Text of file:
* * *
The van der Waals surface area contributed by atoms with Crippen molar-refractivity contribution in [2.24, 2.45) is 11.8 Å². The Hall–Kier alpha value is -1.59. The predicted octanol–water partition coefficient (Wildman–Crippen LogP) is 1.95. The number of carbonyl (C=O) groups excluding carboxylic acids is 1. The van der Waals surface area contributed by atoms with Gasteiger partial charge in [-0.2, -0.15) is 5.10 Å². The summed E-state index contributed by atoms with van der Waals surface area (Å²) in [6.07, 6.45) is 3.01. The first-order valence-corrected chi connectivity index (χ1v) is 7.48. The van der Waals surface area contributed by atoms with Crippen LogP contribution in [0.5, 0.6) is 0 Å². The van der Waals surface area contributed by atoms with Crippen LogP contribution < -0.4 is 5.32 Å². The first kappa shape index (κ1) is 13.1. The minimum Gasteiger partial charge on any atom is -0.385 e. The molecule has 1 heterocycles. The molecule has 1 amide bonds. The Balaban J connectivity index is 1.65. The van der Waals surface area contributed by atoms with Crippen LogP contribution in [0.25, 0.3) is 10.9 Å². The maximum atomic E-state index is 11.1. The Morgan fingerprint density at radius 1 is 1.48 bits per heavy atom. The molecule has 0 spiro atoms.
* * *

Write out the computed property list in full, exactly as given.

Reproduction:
The van der Waals surface area contributed by atoms with Crippen molar-refractivity contribution in [2.24, 2.45) is 11.8 Å². The Hall–Kier alpha value is -1.59. The predicted octanol–water partition coefficient (Wildman–Crippen LogP) is 1.95. The number of carbonyl (C=O) groups excluding carboxylic acids is 1. The van der Waals surface area contributed by atoms with Gasteiger partial charge in [-0.2, -0.15) is 5.10 Å². The summed E-state index contributed by atoms with van der Waals surface area (Å²) in [6.07, 6.45) is 3.01. The first-order valence-corrected chi connectivity index (χ1v) is 7.48. The van der Waals surface area contributed by atoms with Crippen LogP contribution in [0.5, 0.6) is 0 Å². The van der Waals surface area contributed by atoms with Crippen LogP contribution < -0.4 is 5.32 Å². The first kappa shape index (κ1) is 13.1. The minimum Gasteiger partial charge on any atom is -0.385 e. The molecule has 1 heterocycles. The molecule has 1 amide bonds. The Balaban J connectivity index is 1.65. The van der Waals surface area contributed by atoms with Crippen LogP contribution in [0.25, 0.3) is 10.9 Å². The maximum atomic E-state index is 11.1. The Morgan fingerprint density at radius 1 is 1.48 bits per heavy atom. The molecule has 0 spiro atoms.